I came home on Monday from 5 days out in the woods, living out of a cooler (though a very methodically-stocked gourmet cooler, if I do say so myself), and the only errand I could come up with that seemed appealing on my 89-degree day off was a trip to Fubonn. Oh man, do I love Fubonn.
Even though at this point I like to think I have a handle on it — which items I’m looking for, their approximate location in the store, I prove myself wrong every time, and even if I think I’m just going to pick up a gigantic $3 bottle of sesame oil, I end up wandering the aisles in a daze for at least 2 hours, comparing brands of coconut milk ounce-for-ounce, wondering whether it’s worth it to get the bamboo shoots in the glass jar rather than the can, and marveling over how the Indian curry paste is clear across the warehouse-size store from the Thai curry paste! And then, just when you think you’ve wrapped your head around it all…here comes a whole new aisle of soy sauce. It looks just like the first aisle from 75 minutes ago, but here it is again! Why?!
I always begin with a Vietnamese iced coffee from the deli counter-esque area right at the entrance which is served over the most finely crushed ice you can imagine, and with a vacuum-sealed plastic cover. How do they do that? I ponder this while I snake up and down the aisles with a gigantic shopping cart and just let it take me where it will. This usually lands me in the checkout line with the most random assortment of foods you can imagine, and an absurdly low total bill. I regret not having taken a picture of my loot, because truly, it carpeted the entire register area and somehow came to only $50-something.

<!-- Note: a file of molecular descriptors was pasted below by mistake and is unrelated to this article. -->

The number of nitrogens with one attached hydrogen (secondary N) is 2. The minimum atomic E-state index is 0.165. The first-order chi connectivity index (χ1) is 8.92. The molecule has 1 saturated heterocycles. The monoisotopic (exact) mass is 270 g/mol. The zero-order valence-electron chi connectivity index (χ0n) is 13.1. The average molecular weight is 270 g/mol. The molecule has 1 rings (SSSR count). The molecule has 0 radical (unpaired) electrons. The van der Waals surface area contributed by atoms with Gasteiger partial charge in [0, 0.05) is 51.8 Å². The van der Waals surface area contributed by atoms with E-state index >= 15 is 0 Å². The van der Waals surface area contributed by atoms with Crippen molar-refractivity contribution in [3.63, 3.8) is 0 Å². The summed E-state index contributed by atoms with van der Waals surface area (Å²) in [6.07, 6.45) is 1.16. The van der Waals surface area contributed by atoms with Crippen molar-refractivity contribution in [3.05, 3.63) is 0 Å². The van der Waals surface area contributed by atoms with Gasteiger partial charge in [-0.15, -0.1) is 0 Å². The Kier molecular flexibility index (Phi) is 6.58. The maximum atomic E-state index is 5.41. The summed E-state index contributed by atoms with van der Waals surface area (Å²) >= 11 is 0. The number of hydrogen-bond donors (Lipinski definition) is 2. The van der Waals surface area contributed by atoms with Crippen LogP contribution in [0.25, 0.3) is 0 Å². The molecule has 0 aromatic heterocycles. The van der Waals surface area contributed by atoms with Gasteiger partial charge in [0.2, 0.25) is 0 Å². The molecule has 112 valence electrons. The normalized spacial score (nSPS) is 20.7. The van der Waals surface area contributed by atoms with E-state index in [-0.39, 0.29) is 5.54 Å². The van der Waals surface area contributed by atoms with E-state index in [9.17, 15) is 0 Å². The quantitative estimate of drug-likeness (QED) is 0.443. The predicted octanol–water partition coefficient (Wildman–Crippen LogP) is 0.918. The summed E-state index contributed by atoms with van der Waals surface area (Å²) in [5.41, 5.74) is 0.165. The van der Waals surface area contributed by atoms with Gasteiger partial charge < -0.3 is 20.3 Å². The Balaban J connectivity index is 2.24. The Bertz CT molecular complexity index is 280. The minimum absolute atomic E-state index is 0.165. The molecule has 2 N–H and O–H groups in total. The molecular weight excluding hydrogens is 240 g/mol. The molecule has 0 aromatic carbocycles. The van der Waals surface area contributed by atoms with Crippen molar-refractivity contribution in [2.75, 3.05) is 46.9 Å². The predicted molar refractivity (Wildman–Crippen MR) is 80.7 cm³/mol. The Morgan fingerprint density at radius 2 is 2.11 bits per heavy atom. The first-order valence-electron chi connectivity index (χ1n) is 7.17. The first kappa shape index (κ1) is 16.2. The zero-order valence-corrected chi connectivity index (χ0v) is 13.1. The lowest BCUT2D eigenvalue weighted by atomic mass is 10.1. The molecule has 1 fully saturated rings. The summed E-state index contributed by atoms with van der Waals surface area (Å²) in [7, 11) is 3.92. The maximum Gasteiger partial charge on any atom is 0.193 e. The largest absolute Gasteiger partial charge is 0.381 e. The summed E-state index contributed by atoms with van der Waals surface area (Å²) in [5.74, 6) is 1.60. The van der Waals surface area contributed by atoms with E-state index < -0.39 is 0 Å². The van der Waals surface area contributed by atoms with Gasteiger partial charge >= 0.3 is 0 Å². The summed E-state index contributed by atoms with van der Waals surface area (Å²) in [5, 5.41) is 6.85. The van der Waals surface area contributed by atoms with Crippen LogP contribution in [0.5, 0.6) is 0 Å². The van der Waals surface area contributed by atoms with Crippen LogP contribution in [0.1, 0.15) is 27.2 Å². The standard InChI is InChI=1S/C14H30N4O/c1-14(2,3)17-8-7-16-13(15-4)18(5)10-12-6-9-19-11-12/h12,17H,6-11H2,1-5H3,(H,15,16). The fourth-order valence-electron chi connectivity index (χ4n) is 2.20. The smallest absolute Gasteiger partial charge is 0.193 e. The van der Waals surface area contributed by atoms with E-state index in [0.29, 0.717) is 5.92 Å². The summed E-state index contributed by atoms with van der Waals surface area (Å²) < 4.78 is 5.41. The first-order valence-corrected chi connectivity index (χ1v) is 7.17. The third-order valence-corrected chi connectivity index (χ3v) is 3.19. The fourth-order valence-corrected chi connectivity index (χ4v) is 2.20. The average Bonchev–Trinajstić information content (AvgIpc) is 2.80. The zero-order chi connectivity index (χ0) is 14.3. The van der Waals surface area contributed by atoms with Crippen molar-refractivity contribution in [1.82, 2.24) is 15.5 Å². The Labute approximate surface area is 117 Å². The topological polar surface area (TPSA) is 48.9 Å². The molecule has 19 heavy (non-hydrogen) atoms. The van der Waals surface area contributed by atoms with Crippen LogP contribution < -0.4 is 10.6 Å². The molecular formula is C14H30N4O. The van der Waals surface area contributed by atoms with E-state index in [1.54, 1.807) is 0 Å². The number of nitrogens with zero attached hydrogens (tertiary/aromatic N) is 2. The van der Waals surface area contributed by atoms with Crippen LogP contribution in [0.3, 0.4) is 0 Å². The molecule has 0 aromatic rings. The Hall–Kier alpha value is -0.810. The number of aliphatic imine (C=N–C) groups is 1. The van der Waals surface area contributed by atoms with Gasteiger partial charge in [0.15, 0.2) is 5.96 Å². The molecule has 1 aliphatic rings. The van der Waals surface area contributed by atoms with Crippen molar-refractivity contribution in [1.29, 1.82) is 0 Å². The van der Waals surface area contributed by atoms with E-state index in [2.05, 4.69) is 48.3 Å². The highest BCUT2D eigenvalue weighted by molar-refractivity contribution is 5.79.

And it is also how Tilapia Yakisoba became a thing. I didn’t think I wanted to actually end up cooking anything Tuesday night, on what had been a swelteringly hot day. But you never know…after the sun goes down in Portland, the temperature really plummets — enough where I was even able to go for an evening run, shower, change into pajamas and decide I was done sweating for the night. And then cook a meal on the stovetop.
This was definitely a “get rid of all the veggies that are about to go bad” kind of meal, especially the ones we’d chopped up for the weekend and brought in the cooler but had never used in the chicken masala Sunday night. And, I was curious what dirt-cheap tilapia from an undisclosed location tasted like. It was already frozen, and not going to be the main star of the show, so I fried it up in the skillet, letting it defrost as it cooked.
These mushrooms and green onions had already been sliced and stored — ready to go, there was no clearer option than to toss them in with a little salt and chili flakes and let them sautee up with the fish. I also sliced up a red bell pepper and added this into the mix.
Then, of course, my favorite green to throw in the mix when I don’t have anything fresh is some wakame seaweed, perfectly salty and chewy once it gets a little dose of whatever juices it’s cooking in.